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Latest News and Events

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Event: CARR Seminar 17 October 2023, 12:30-14:00

Kira Matus, HKUST

“Chemophobic or just chemo-ambivalent?  Linking the public’s risk perception and regulatory policy change”

MAR 3.20


Event: CARR – Sociology Research Seminar 18 October, 14:00-15:30

Paula Jarzabkowski

“Disaster Insurance Reimagined: Protection in a Time of Increasing Risk”

Vera Anstey Room


Event: CARR Event – Sir David Omand Book Launch 25 October 2023 17:00-18:30

How to Survive a Crisis: Lessons in Resilience and Avoiding Disaster

Vera Anstey Room


Event: CARR Regulation Roundtable 26 October 2023 12:00-15:00

Diane Coyle, University of Cambridge

Alumni Theatre


Event: CARR Future of Valuation Studies Workshop 30-31 October 2023

30 October 12:00-18:00

31 October 09:00-16:00

Vera Anstey Room


Event: CARR Vulnerability in Regulation Workshop

Thursday 21st September 2023, 14:30-18:00

LSE, MAR 1.09

More information here


News: Bridget Hutter   1956 - 2023

Colleagues at the Centre for Analysis of Risk and Regulation (CARR) were greatly saddened to learn of the passing of Bridget Hutter on April 10th.  Bridget was latterly Professor of Risk Regulation in the Department of Sociology at the London School of Economics until her retirement. Besides being an esteemed colleague and friend, Bridget will be most well-known for her major role in the founding and development of CARR, being its Co-director from 2000-2005 and sole Director thereafter until 2010.  During this period of leadership she established CARR as a major international centre for the study of risk management and regulation in organizational and institutional settings. Her own work made major contributions to this agenda.  At the same time in the early 2000s she also supported the field of sociology as general editor of the British Journal of Sociology. Beyond her leadership of CARR, she also was a dedicated and committed mentor and supervisor.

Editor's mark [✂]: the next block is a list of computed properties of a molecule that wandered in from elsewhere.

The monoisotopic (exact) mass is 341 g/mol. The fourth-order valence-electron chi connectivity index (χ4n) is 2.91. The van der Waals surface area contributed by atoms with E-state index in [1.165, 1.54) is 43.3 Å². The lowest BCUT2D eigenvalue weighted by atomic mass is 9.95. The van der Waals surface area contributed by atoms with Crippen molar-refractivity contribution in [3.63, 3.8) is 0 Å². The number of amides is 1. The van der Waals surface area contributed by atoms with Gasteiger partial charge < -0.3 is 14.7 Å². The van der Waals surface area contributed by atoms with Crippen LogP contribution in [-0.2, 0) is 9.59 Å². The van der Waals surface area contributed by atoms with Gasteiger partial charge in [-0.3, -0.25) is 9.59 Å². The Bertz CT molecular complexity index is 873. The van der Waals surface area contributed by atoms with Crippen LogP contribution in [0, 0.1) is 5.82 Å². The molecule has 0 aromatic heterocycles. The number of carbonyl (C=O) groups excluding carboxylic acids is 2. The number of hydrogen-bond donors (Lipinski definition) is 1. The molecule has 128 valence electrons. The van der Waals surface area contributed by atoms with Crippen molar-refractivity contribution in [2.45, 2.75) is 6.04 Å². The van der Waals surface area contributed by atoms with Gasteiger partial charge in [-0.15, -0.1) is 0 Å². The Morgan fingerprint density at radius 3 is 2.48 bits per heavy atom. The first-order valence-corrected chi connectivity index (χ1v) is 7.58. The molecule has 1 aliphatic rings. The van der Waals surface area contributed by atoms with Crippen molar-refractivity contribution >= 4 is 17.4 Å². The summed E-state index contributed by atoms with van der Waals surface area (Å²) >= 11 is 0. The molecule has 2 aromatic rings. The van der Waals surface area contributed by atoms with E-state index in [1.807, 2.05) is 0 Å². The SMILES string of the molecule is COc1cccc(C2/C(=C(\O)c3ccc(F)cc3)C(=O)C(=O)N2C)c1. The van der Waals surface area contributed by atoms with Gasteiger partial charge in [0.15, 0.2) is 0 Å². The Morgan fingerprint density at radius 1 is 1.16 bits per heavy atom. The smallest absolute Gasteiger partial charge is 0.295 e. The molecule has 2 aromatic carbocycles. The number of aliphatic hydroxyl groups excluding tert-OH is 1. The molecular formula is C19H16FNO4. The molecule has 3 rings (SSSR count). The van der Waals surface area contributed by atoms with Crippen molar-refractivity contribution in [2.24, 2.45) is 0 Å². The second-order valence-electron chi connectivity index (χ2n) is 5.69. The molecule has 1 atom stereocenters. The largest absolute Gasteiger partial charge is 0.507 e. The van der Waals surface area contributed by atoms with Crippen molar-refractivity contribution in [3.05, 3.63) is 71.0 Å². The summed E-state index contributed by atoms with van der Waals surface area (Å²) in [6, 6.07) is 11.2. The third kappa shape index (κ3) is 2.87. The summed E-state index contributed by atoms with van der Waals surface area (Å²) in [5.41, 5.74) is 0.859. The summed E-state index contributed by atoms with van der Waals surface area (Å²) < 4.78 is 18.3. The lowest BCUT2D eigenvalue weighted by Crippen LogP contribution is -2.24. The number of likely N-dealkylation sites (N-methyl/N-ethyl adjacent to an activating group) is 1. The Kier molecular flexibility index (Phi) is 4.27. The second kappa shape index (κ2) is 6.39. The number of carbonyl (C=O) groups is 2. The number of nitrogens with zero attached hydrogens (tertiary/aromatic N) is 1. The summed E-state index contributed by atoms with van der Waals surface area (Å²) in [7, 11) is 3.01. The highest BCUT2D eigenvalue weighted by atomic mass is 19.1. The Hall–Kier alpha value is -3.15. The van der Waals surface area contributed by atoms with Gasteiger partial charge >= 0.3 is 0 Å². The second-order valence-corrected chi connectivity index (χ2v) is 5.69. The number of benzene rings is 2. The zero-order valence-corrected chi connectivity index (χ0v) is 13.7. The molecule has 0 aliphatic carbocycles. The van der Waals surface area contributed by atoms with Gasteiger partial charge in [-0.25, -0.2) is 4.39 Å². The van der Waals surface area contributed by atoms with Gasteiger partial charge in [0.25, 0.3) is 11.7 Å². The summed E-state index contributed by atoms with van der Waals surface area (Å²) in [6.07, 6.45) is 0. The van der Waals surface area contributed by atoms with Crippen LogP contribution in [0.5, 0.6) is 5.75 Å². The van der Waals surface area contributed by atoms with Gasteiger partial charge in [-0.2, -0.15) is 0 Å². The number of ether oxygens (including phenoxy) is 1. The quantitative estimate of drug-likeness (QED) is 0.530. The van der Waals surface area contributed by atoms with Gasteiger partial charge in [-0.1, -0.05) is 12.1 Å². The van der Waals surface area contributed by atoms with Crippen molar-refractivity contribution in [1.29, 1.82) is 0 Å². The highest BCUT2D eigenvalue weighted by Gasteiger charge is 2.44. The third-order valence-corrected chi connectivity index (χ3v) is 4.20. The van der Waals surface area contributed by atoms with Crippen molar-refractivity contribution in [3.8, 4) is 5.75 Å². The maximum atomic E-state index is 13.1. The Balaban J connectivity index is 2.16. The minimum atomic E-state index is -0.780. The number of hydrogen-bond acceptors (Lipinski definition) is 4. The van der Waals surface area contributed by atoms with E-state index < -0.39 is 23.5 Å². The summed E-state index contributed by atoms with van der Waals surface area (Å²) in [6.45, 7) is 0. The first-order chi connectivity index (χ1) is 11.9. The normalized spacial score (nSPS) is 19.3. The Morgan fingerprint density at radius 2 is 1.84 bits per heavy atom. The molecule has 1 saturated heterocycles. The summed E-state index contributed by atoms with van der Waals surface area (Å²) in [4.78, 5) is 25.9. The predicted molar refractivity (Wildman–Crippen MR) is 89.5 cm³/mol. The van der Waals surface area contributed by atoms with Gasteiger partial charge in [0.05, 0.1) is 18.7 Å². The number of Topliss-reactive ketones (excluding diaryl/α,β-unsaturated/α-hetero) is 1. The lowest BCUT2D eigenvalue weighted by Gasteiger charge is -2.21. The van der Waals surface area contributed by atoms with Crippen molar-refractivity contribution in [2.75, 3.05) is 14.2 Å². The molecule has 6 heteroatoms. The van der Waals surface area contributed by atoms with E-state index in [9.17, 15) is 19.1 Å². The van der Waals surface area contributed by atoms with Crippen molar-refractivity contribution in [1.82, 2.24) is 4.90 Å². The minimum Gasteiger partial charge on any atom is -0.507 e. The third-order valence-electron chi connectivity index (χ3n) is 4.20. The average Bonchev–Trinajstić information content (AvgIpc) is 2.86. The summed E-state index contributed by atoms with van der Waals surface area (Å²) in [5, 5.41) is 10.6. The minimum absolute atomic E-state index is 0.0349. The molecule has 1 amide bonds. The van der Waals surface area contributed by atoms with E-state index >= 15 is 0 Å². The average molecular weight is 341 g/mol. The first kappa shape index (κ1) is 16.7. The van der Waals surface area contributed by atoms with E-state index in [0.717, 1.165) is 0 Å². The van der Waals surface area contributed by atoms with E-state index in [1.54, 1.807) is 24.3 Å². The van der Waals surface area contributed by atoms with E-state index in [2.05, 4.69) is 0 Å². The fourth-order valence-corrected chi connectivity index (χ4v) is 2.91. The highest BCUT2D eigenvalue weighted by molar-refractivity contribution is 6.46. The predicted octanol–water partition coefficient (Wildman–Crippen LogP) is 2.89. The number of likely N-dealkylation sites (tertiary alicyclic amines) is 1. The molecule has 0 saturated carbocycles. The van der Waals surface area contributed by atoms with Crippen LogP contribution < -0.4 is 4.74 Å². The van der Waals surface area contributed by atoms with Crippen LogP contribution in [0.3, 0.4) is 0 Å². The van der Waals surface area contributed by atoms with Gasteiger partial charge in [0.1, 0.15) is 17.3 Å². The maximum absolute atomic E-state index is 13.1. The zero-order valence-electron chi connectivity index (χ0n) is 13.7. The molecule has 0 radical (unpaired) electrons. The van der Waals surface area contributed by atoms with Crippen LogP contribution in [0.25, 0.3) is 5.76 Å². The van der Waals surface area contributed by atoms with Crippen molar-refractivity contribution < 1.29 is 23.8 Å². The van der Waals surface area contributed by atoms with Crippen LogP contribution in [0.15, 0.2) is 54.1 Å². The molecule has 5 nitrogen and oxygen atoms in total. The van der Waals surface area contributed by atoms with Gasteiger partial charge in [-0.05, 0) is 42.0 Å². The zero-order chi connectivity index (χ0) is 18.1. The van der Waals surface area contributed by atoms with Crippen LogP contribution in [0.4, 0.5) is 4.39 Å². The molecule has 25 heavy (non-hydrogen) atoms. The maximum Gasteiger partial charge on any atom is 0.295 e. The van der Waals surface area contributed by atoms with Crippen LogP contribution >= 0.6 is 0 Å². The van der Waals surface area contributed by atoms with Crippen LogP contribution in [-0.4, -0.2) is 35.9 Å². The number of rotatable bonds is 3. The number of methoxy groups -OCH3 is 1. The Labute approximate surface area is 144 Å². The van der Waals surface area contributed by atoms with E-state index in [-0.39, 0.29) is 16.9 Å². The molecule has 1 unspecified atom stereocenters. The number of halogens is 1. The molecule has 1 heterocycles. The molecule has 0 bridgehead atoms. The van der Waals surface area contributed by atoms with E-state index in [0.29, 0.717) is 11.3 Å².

Bridget Hutter achieved first class honours in Sociology at Bedford College London before undertaking a DPhil at Nuffield College, Oxford.  A subsequent year at LSE as Morris Ginsberg Fellow in Sociology was followed by an extensive association with the Centre for Socio-Legal studies at Oxford.  Bridget was a fellow of Jesus College, Oxford from 1987-1995 during which time she was awarded a British Academy Fellowship and conducted important socio-legal work on compliance in the fields of environmental and health and safety regulation.  These studies involved painstaking, theoretically-astute empirical work in the field and provided the intellectual foundation for her later role as Director of CARR at LSE, which she re-joined in 1995. Of particular note was her 2001 monograph on occupational health and safety on the railways, which set an agenda for a genre of work by her and colleagues at CARR.  Together with others, she blazed the trail for regulation scholarship that emphasised the negotiated characteristics of compliance and advanced the academic study of risk regulation.

With a strong background in the methods and orientation of socio-legal studies, Bridget went on to publish a leading monograph on food regulation. More recently, she co-authored Regulatory Crisis (with Sally Lloyd-Bostock). Next to these books and numerous journal articles, she was also involved in the publication of important edited volumes and handbooks, including Anticipating Risks and Organising Risk Regulation and Organizational Encounters with Risk (with Mike Power). At the time of her passing, she was working on how householders experience flood risk. She was an academic who addressed major regulatory and policy issues and often gave advice to a wide variety of regulators and policy-makers.  In this respect she helped to establish CARR not only as a centre for research excellence but also as a valued source of policy advice which continues today.

We are thinking of her family and friends at this difficult time. We remember Bridget for her enormous contribution to the field of risk and regulation studies, the many joyful shared memories, and for her kindness and generosity.


Event: ORG workshop “Organizing risk and managing supply chains”

The Organizing Risk Group (ORG) invites you to hear from a multidisciplinary expert panel who will discuss a range of contemporary risks to effective supply chain management, the ways in which different risks can be organized, and the consequences for organizations, supply chains and wider inter-organizational networks.